We have learnt to enhance our strength centuries, millennia, ago first with lever then harvesting hydraulic and then steam power. Today we have a tremendous array of machines that multiply ur strength. Our body strength has also improved since our ancestors, we have grown taller (10 cm in average in the last 150 years) and the muscular mass has increased. It looks like, however, that this increase has levelled out and there are good physical and physiological reasons why we cannot get bigger and stronger.
Much more recently researchers have started to create exoskeletons, wearable machines that can diminish fatigue and multiply our strength. Whilst diminishing fatigue (including flanking no longer usable muscles as it is the case for exoskeletons for paralytic patients) is already being done, with an increasing level of effectiveness, the multiplication of strength carries problems that are of difficult solution in a general context whilst they already work well in limited context. The difficulty derives from the risk of hurting the person wearing the exoskeleton: imagine having to interact with a bulldozer not from the cockpit but from the moving blade and lift cylinder!
Military and health care are the two sectors steering the evolution.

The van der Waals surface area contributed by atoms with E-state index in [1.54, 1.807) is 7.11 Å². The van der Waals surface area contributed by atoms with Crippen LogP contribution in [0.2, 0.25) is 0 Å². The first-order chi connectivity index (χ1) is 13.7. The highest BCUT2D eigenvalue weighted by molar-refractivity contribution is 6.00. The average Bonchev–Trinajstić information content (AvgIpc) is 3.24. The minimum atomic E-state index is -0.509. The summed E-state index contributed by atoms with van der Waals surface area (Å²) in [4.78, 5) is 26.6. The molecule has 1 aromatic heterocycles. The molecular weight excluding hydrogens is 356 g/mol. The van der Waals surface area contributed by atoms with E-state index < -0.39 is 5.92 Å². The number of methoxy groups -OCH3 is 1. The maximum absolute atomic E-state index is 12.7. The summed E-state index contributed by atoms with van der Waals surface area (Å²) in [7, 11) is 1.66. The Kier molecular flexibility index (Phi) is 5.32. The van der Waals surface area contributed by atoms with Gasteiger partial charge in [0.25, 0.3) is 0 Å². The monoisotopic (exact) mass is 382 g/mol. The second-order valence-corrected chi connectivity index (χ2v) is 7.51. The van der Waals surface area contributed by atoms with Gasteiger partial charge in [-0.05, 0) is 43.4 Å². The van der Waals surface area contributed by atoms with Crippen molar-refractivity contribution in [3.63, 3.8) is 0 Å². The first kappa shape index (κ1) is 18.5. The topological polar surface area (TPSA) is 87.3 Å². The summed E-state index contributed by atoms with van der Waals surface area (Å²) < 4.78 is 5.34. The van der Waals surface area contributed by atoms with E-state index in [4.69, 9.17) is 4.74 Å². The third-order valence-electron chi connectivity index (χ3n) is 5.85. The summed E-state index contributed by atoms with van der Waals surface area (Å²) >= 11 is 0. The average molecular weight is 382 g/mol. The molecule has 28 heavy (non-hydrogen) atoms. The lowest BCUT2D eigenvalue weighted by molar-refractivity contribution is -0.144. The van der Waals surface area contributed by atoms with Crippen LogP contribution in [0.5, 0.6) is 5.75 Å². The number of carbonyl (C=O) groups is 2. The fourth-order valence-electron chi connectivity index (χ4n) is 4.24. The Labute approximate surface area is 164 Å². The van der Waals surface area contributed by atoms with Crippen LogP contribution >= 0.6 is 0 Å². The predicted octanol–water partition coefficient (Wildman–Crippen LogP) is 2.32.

We have drugs that can enhance our strength and decrease the sense of fatigue and a few people are using them. This goes along with dangerous side effects that make this approach quite risky. Besides, the present culture consider artificial improvement of strength a form of cheating (doping).
In the future we might expect to increase our knowledge on the effect of the genome on the phenotype also in relation to strength, hence there will be the possibility to make changes to the genotype to increase strength at the phenotype level.
It is, however, much more likely the the increase of strength will come from the evolution of exoskeletons. These, in certain applications, might become a seamless extension of our body. We have already taken the first step in this direction. Consider, as an example, skiing equipment. The boots can be designed on our foot shape, using 3d laser scan and 3d printing and can be made with smart material to absorb vibration and become more responsive.
Donning an exoskeleton at work might become as normal as using a screwdriver… BCI will also improve the capability of controlling robots to the point of having them becoming a seamless extension of our body and effectively multiplying our capabilities.
This will be another component in the evolution towards humans 2.0, transhumans.